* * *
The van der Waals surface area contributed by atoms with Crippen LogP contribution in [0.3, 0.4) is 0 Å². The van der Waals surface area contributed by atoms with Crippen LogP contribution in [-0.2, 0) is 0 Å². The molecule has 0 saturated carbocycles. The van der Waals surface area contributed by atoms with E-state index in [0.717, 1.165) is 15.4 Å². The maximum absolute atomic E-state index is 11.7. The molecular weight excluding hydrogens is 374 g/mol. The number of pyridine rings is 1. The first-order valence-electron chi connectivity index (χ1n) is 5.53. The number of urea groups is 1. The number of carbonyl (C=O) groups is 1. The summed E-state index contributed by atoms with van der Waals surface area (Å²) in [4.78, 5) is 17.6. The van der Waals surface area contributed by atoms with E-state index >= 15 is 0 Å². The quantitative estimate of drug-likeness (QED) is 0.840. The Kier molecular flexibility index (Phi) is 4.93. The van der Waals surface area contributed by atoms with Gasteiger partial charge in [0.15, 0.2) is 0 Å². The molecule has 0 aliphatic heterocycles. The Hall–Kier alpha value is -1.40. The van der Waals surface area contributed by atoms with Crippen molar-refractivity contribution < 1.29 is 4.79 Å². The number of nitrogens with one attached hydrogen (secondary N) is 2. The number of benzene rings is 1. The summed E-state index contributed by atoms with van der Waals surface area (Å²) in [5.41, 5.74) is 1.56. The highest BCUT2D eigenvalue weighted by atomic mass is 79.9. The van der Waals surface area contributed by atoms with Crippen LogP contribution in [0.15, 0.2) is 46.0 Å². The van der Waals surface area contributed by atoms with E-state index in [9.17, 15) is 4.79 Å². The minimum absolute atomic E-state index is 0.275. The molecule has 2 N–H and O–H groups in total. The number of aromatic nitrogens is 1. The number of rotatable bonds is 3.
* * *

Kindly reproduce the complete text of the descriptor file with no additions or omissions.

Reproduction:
The van der Waals surface area contributed by atoms with Crippen LogP contribution in [0.3, 0.4) is 0 Å². The van der Waals surface area contributed by atoms with Crippen LogP contribution in [-0.2, 0) is 0 Å². The molecule has 0 saturated carbocycles. The van der Waals surface area contributed by atoms with E-state index in [0.717, 1.165) is 15.4 Å². The maximum absolute atomic E-state index is 11.7. The molecular weight excluding hydrogens is 374 g/mol. The number of pyridine rings is 1. The first-order valence-electron chi connectivity index (χ1n) is 5.53. The number of urea groups is 1. The number of carbonyl (C=O) groups is 1. The summed E-state index contributed by atoms with van der Waals surface area (Å²) in [4.78, 5) is 17.6. The van der Waals surface area contributed by atoms with E-state index >= 15 is 0 Å². The quantitative estimate of drug-likeness (QED) is 0.840. The Kier molecular flexibility index (Phi) is 4.93. The van der Waals surface area contributed by atoms with Gasteiger partial charge in [0.15, 0.2) is 0 Å². The molecule has 0 aliphatic heterocycles. The Hall–Kier alpha value is -1.40. The van der Waals surface area contributed by atoms with Crippen molar-refractivity contribution < 1.29 is 4.79 Å². The number of nitrogens with one attached hydrogen (secondary N) is 2. The number of benzene rings is 1. The summed E-state index contributed by atoms with van der Waals surface area (Å²) in [5.41, 5.74) is 1.56. The highest BCUT2D eigenvalue weighted by atomic mass is 79.9. The van der Waals surface area contributed by atoms with Crippen LogP contribution in [0.15, 0.2) is 46.0 Å². The van der Waals surface area contributed by atoms with E-state index in [9.17, 15) is 4.79 Å². The minimum absolute atomic E-state index is 0.275. The molecule has 2 N–H and O–H groups in total. The number of aromatic nitrogens is 1. The number of rotatable bonds is 3.